Bakery equipment can be complex, and the nuances of a typical convenience store layout further complicate matters. But investing in equipment for a fresh bakery program can draw new customers, generate repeat business and set your c-store apart from the competition.

Convenience stores have specific challenges when considering bakery equipment. With the average store footprint about 2,800 square feet, equipment size matters and merchandising space for bakery products is tight. At the store level, equipment needs to be easy to use for a foodservice staff that is often already stretched thin with food prep. The high price of specialized bakery equipment can also be a barrier to investing in a fresh bakery program. Above all challenges, however, equipment versatility ranks as the top priority for c-store companies looking to add fresh baking.

At store level, c-stores want ovens that bake and cook, Hoffman said. The “rapid cook” ovens popular among c-stores for their size and speed are geared toward cooking and baking some raw doughs. But they are limited if a retailer wants to expand into a broader variety of bakery products. In addition, the convenience store industry’s top-selling bakery product—doughnuts—are typically fried, not baked.

Commercial convection ovens are larger than rapid cook ovens, and their baking capacity and versatility are much greater. Some have steam injection, which is necessary for achieving the crispy crusts of European-style breads or chewy bagels.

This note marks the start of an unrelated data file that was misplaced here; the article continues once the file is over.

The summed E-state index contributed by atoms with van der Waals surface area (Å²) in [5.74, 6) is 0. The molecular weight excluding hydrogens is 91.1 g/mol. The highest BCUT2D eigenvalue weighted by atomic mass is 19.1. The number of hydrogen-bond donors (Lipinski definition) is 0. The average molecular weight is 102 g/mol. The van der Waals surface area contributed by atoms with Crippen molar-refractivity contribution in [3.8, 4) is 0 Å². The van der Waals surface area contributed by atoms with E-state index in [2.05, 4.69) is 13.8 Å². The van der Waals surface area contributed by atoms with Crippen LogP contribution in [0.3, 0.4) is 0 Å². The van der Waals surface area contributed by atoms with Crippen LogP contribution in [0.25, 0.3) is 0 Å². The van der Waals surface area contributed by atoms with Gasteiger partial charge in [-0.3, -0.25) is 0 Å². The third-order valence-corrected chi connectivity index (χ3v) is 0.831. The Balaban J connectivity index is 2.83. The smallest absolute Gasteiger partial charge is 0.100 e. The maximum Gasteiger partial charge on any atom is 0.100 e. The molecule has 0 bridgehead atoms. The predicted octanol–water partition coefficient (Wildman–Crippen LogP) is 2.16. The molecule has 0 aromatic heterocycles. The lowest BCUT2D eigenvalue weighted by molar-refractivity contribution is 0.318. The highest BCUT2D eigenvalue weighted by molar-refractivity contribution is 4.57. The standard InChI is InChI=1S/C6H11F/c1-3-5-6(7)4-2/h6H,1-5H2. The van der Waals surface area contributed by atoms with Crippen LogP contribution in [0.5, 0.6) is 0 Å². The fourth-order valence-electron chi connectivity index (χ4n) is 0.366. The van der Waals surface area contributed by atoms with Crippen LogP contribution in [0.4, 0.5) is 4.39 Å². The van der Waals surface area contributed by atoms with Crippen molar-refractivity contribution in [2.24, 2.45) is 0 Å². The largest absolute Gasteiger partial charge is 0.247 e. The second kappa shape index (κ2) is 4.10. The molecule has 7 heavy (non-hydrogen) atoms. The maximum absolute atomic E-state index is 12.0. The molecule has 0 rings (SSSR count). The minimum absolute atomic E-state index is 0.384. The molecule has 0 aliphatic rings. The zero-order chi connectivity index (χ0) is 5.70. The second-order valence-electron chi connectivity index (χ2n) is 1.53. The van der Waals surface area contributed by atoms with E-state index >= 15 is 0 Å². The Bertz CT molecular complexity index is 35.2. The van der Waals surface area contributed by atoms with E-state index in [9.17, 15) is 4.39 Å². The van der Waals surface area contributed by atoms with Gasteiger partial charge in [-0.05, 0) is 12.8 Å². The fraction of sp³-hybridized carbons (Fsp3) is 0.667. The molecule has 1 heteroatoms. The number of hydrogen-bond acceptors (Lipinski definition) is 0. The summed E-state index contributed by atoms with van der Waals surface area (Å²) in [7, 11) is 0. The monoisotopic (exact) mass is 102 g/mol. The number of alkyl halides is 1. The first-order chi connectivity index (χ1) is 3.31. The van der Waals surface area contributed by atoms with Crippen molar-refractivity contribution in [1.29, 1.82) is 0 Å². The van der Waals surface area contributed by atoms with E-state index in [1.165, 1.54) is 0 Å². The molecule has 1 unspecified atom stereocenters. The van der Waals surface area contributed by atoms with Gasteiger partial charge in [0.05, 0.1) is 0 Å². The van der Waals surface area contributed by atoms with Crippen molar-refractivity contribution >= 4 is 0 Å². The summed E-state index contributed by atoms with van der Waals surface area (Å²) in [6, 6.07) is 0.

Once products are baked, storage that maintains the integrity of the product becomes another equipment need. Hoffman said many c-stores chains he spoke with at the NACS Show in October were looking for warming cabinets that would maintain moisture in bakery products, which tend to dry out under heat lamps or in open-air storage.

Equipment Versatility Key
Equipment that can execute a variety of tasks is a priority for c-store commissary bakeries as well. Sheetz, in Altoona, Pa., has operated its 140,000-square-foot commissary since 2008. When outfitting its bakery initially, the company purchased some equipment that could only be used for one product. Its cookie depositor, for example, can only be used for cookies in a certain size range. Another machine deposits batters only for muffins. Going forward, Sheetz and other c-store commissary operators are looking for equipment that can adjust to changing product lines.